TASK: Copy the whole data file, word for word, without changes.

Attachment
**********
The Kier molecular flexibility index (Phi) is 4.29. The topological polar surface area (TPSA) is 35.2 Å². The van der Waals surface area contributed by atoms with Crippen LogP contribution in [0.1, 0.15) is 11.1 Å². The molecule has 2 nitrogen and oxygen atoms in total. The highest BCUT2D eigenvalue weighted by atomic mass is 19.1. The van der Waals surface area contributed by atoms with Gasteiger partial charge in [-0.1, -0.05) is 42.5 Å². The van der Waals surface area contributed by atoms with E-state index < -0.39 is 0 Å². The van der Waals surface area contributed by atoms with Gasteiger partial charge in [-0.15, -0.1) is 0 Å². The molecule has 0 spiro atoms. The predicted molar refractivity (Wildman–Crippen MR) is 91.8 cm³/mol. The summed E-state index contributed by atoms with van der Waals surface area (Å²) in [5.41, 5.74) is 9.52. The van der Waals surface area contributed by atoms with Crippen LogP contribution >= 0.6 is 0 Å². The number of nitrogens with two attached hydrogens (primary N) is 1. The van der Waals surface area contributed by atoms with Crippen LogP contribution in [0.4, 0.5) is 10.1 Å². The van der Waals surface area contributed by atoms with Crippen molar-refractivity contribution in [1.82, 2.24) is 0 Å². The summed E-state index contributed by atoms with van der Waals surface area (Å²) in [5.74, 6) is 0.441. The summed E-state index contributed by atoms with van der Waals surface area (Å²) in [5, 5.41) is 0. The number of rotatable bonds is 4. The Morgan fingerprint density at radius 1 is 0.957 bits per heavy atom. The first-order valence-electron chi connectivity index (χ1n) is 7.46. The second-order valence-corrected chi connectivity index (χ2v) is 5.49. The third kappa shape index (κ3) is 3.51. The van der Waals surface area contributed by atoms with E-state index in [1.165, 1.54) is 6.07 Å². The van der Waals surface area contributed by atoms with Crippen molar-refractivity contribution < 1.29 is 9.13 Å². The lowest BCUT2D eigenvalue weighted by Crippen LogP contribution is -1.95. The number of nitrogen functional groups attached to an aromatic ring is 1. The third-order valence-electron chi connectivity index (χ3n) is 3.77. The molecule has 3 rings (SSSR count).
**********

The Kier molecular flexibility index (Phi) is 4.29. The topological polar surface area (TPSA) is 35.2 Å². The van der Waals surface area contributed by atoms with Crippen LogP contribution in [0.1, 0.15) is 11.1 Å². The molecule has 2 nitrogen and oxygen atoms in total. The highest BCUT2D eigenvalue weighted by atomic mass is 19.1. The van der Waals surface area contributed by atoms with Gasteiger partial charge in [-0.1, -0.05) is 42.5 Å². The van der Waals surface area contributed by atoms with E-state index < -0.39 is 0 Å². The van der Waals surface area contributed by atoms with Gasteiger partial charge in [-0.15, -0.1) is 0 Å². The molecule has 0 spiro atoms. The predicted molar refractivity (Wildman–Crippen MR) is 91.8 cm³/mol. The summed E-state index contributed by atoms with van der Waals surface area (Å²) in [5.41, 5.74) is 9.52. The van der Waals surface area contributed by atoms with Crippen LogP contribution >= 0.6 is 0 Å². The number of nitrogens with two attached hydrogens (primary N) is 1. The van der Waals surface area contributed by atoms with Crippen LogP contribution in [0.4, 0.5) is 10.1 Å². The van der Waals surface area contributed by atoms with Crippen molar-refractivity contribution in [1.82, 2.24) is 0 Å². The summed E-state index contributed by atoms with van der Waals surface area (Å²) in [5.74, 6) is 0.441. The summed E-state index contributed by atoms with van der Waals surface area (Å²) in [5, 5.41) is 0. The number of rotatable bonds is 4. The Morgan fingerprint density at radius 1 is 0.957 bits per heavy atom. The first-order valence-electron chi connectivity index (χ1n) is 7.46. The second-order valence-corrected chi connectivity index (χ2v) is 5.49. The third kappa shape index (κ3) is 3.51. The van der Waals surface area contributed by atoms with E-state index in [1.165, 1.54) is 6.07 Å². The van der Waals surface area contributed by atoms with Crippen molar-refractivity contribution < 1.29 is 9.13 Å². The lowest BCUT2D eigenvalue weighted by Crippen LogP contribution is -1.95. The number of nitrogen functional groups attached to an aromatic ring is 1. The third-order valence-electron chi connectivity index (χ3n) is 3.77. The molecule has 3 rings (SSSR count).